Important lawsuits are determining the future of environmental law globally. In the United States, Held v. Montana is going to trial from the 12th to 23rd June this year in the First Judicial District Court of Helena, Montana. On 13th March 2020, sixteen youth plaintiffs between the ages of two and eighteen filed a constitutional climate lawsuit against the state, the first youth climate trial to be made in US history. The plaintiffs and their representation contend that the state of Montana, some laws of which have encouraged the use of fossil fuels, have failed to act in accordance with the state constitution which holds that ‘the state and each person shall maintain and improve a clean and healthful environment in Montana for present and future generations.’
Though notable for its success, Held v. Montana is only a part of a collective effort by Our Children’s Trust to give representation to young people on government-supported cases of climate change. The non-profit public interest law firm, based in Oregon, has sued on behalf of youth in all fifty states for climate related constitutional lawsuits, one of the more famous cases being Juliana v United States. Despite this large-scale effort, and some promising movement and support behind cases like Juliana v. United States, Held v. Montana is the first of these to make it to trial, and may provide legal precedent for similar cases to move forward.
Similar to other cases represented by Our Children’s Trust, Held v. Montana works upon the claim that children and young people are those who will be most adversely affected by climate change, and thus the best suited to be plaintiffs for these cases. As such, the sixteen plaintiffs selected for the case are each uniquely situated to enjoy or have stake in the healthy natural environment of Montana, and have also seen the degradation of that environment from the effects of climate change. Rikki Held, the oldest and only named plaintiff for the case, was only eighteen when the initial lawsuit was filed, and is now a student at Colorado College. Having grown up on a ranch in Montana, Rikki developed an interest in preserving the state’s natural environment, and saw firsthand the costs of climate change through its droughts and wildfires. The youngest of the case’s plaintiffs, Nathaniel, only two at the time the suit was filed, suffers respiratory issues that his parents allege are made worse by those same wildfires.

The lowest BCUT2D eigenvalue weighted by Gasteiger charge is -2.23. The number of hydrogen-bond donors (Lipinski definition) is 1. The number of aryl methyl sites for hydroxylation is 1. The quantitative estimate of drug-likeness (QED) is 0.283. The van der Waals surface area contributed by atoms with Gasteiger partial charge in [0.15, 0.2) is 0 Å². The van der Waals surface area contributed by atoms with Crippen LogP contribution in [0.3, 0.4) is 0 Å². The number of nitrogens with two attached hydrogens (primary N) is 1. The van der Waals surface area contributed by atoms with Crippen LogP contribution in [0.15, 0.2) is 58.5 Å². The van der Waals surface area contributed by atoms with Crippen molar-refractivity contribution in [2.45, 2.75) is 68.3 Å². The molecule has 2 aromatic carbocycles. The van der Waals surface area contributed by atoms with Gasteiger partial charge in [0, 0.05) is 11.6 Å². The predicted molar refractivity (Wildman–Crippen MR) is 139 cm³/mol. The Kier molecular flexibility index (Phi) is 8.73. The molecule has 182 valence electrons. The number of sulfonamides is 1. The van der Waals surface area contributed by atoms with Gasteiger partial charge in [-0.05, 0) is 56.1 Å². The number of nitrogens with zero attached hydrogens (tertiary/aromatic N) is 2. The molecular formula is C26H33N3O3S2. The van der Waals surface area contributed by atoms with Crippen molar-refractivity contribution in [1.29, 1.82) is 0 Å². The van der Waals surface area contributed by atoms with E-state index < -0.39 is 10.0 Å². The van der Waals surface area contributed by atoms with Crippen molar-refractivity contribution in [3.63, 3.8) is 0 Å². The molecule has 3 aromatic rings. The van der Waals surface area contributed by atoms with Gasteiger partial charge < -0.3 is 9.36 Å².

Held v. Montana is believed to be a particularly strong case for two main reasons. First, Montana is particularly clear in providing inalienable rights to environmental protections, with plaintiffs citing articles 2.3, 2.4, 2.15, 2.17, 9.1, and 9.3 from Montana’s constitution, as well as the Public Trust Doctrine in support of the precedent. A lack of this clarity and environmentalism may be the reason cases in other states have failed to make headway. Second, Montana is an example of affirmative and impactful laws that support the fossil fuel industry. The plaintiffs particularly focus on sections of the State Energy Policy, which despite the explicit purpose of providing "a reliable and efficient mix of energy sources that represent the least social, environmental, and economic costs and the greatest long-term benefits to Montana citizens" contains five provisions that promote the use of fossil fuels, as found in Mont. Code Ann. 90-4-1001(c)-(g). Affirmative laws like this one are seen as responsible for allowing Montana to become the United States’ fifth largest coal producer, and the twelfth largest oil producer, therefore not only allowing but exacerbating the effects of climate change in contradiction to its 1972 constitution.
Despite receiving widespread opposition from the state and the courts, and being almost certain to enter the Montana supreme court on appeal, Held v. Montana has managed to overcome multiple motions to dismiss, including attempts to take away supervisory control from the trial judge and close discovery. While the case still has months before it begins, and will likely continue to encounter strong opposition, its potential success may be powerful. Though strong legislative change cannot be expected immediately, the primary purpose of the case is finding declaratory relief acknowledging fossil fuels and their impact on climate change. Such an admission of causation could set precedent essential to climate litigation in decades to come, making Held v. Montana a very important case to watch.